For some reason, I decided to tackle the highly-feared, often-cursed Comp. II at Northwestern College in a two-week long summer version of the course. My intent was to avoid a summer of drudgery and constant procrastination by getting the paper researched and written in two weeks. So, I said "Goodbye" to my social life, and headed for the library.
In the first five days of class, I found myself flipping through stacks of books, scrolling through articles on the internet, and scratching my head while trying to find rather specific research in the field of youth ministry. At the end of that first week, I had spent more hours in the library than in my first two years of college combined. After that was one more week of proof-reading, revising, re-writing, and more head scratching. Upon completion of the course, the last thing I imagined myself doing was reading another book.
The pages of this book are not filled with lyrics from Mullins' songs, but rather, the articles he wrote for a column in Reasons from 1991-1996. Merely mentioning the name Rich Mullins evokes fond memories for me.
Just months before he passed away on September 19, 1997, I had the opportunity to sit at his feet while he hammered away on the dulcimer. At the time, my elementary ears didn't realize the beauty that was being portrayed before me, but today, I am beginning to understand the significance of that moment.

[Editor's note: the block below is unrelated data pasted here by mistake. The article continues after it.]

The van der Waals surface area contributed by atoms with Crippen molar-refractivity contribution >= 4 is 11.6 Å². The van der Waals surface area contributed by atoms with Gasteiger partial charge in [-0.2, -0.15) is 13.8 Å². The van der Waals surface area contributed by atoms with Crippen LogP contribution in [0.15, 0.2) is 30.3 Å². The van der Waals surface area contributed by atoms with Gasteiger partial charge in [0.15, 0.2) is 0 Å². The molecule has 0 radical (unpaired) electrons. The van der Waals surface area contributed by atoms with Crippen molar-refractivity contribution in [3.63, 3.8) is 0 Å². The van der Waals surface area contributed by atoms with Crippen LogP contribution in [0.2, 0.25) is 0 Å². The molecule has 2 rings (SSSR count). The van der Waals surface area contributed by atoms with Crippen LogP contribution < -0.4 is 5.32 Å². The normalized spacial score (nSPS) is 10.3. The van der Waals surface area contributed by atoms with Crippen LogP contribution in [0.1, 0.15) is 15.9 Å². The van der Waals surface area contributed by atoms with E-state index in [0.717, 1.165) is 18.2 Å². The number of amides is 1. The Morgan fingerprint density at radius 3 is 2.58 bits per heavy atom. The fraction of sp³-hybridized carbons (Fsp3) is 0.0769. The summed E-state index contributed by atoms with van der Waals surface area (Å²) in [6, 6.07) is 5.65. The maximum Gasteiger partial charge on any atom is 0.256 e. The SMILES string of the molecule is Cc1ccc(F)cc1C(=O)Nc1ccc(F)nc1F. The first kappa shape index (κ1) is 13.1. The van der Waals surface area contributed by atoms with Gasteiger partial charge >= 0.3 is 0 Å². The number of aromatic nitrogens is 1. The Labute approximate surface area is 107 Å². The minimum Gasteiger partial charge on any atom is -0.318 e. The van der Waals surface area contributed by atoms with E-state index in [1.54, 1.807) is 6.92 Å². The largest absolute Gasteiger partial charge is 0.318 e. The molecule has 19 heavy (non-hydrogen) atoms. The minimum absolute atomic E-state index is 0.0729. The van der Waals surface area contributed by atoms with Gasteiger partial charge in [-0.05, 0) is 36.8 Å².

While I haven't listened to Rich's music for almost a month, his writing has been stirred something inside me. Like a washing machine on spin cycle, my heart was caught in the momentum of Mullins' wordsmithery. It was in the first few pages of the book that Rich's smoothly shaped phrases slid right into a rough and ragged spot in my heart.
No more than two hours after reading this, my phone rang. On the other end was a good friend of mine calling to see what I was up to for lunch. While my molars made my cheeseburger mush, me and Mr. Erickson decided to get together. Minutes later, Jeremy showed up, we laughed a lot, and he became the nuts and bolts of Christianity to me.
Loosen the torque the nuts of legalism have on members of the family bound by the law and let the live in the freedom of God's grace.